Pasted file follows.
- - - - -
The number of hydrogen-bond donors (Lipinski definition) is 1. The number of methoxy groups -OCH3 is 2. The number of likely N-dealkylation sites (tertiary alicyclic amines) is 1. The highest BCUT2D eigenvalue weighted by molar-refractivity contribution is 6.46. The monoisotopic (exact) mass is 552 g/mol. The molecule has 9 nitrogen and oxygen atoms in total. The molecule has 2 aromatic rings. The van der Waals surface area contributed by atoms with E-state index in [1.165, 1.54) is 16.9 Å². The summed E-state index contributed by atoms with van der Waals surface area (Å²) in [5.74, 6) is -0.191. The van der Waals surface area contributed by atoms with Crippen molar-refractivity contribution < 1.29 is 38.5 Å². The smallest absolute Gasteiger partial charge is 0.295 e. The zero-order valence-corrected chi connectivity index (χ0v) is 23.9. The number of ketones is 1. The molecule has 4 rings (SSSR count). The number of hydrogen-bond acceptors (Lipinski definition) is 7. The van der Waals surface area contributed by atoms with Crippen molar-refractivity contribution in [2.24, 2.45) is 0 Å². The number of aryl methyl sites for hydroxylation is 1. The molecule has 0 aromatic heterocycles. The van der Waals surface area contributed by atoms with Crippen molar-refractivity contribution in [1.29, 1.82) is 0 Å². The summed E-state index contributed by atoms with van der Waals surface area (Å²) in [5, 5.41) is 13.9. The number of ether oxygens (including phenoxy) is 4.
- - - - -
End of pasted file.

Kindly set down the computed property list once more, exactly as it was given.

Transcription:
The number of hydrogen-bond donors (Lipinski definition) is 1. The number of methoxy groups -OCH3 is 2. The number of likely N-dealkylation sites (tertiary alicyclic amines) is 1. The highest BCUT2D eigenvalue weighted by molar-refractivity contribution is 6.46. The monoisotopic (exact) mass is 552 g/mol. The molecule has 9 nitrogen and oxygen atoms in total. The molecule has 2 aromatic rings. The van der Waals surface area contributed by atoms with E-state index in [1.165, 1.54) is 16.9 Å². The summed E-state index contributed by atoms with van der Waals surface area (Å²) in [5.74, 6) is -0.191. The van der Waals surface area contributed by atoms with Crippen molar-refractivity contribution < 1.29 is 38.5 Å². The smallest absolute Gasteiger partial charge is 0.295 e. The zero-order valence-corrected chi connectivity index (χ0v) is 23.9. The number of ketones is 1. The molecule has 4 rings (SSSR count). The number of hydrogen-bond acceptors (Lipinski definition) is 7. The van der Waals surface area contributed by atoms with Crippen molar-refractivity contribution in [2.24, 2.45) is 0 Å². The number of aryl methyl sites for hydroxylation is 1. The molecule has 0 aromatic heterocycles. The van der Waals surface area contributed by atoms with Crippen molar-refractivity contribution in [1.29, 1.82) is 0 Å². The summed E-state index contributed by atoms with van der Waals surface area (Å²) in [5, 5.41) is 13.9. The number of ether oxygens (including phenoxy) is 4.